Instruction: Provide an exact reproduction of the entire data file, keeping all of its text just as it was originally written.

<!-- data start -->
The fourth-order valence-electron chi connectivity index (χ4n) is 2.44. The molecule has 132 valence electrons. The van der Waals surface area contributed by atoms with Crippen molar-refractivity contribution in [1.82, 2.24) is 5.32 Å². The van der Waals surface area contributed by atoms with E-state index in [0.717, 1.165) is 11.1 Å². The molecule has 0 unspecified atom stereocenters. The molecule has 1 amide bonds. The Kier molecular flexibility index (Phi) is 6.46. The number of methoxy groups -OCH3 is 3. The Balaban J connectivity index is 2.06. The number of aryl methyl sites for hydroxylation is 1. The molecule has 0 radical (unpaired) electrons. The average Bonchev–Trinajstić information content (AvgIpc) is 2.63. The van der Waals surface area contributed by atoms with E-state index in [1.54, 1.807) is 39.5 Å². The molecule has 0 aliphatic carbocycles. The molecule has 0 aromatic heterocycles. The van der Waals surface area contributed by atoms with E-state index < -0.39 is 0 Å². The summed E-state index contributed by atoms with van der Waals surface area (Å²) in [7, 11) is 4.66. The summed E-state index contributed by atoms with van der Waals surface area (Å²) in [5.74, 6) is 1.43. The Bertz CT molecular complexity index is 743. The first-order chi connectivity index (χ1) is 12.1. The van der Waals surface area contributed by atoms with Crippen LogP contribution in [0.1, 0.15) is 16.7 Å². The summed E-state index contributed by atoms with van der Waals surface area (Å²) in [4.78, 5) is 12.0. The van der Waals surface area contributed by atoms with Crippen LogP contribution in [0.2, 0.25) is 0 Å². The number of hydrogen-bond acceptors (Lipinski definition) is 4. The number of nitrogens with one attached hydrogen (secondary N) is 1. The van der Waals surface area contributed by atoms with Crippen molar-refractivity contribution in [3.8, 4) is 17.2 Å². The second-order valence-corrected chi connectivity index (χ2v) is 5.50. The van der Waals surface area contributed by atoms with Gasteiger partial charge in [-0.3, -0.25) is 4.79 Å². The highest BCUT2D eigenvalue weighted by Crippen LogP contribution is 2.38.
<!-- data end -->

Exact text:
The fourth-order valence-electron chi connectivity index (χ4n) is 2.44. The molecule has 132 valence electrons. The van der Waals surface area contributed by atoms with Crippen molar-refractivity contribution in [1.82, 2.24) is 5.32 Å². The van der Waals surface area contributed by atoms with E-state index in [0.717, 1.165) is 11.1 Å². The molecule has 0 unspecified atom stereocenters. The molecule has 1 amide bonds. The Kier molecular flexibility index (Phi) is 6.46. The number of methoxy groups -OCH3 is 3. The Balaban J connectivity index is 2.06. The number of aryl methyl sites for hydroxylation is 1. The molecule has 0 radical (unpaired) electrons. The average Bonchev–Trinajstić information content (AvgIpc) is 2.63. The van der Waals surface area contributed by atoms with E-state index in [1.54, 1.807) is 39.5 Å². The molecule has 0 aliphatic carbocycles. The molecule has 0 aromatic heterocycles. The van der Waals surface area contributed by atoms with E-state index < -0.39 is 0 Å². The summed E-state index contributed by atoms with van der Waals surface area (Å²) in [7, 11) is 4.66. The summed E-state index contributed by atoms with van der Waals surface area (Å²) in [5.74, 6) is 1.43. The Bertz CT molecular complexity index is 743. The first-order chi connectivity index (χ1) is 12.1. The van der Waals surface area contributed by atoms with Crippen LogP contribution in [0.1, 0.15) is 16.7 Å². The summed E-state index contributed by atoms with van der Waals surface area (Å²) in [4.78, 5) is 12.0. The van der Waals surface area contributed by atoms with Crippen LogP contribution in [0.2, 0.25) is 0 Å². The number of hydrogen-bond acceptors (Lipinski definition) is 4. The number of nitrogens with one attached hydrogen (secondary N) is 1. The van der Waals surface area contributed by atoms with Crippen molar-refractivity contribution in [3.8, 4) is 17.2 Å². The second-order valence-corrected chi connectivity index (χ2v) is 5.50. The van der Waals surface area contributed by atoms with Gasteiger partial charge in [-0.3, -0.25) is 4.79 Å². The highest BCUT2D eigenvalue weighted by Crippen LogP contribution is 2.38.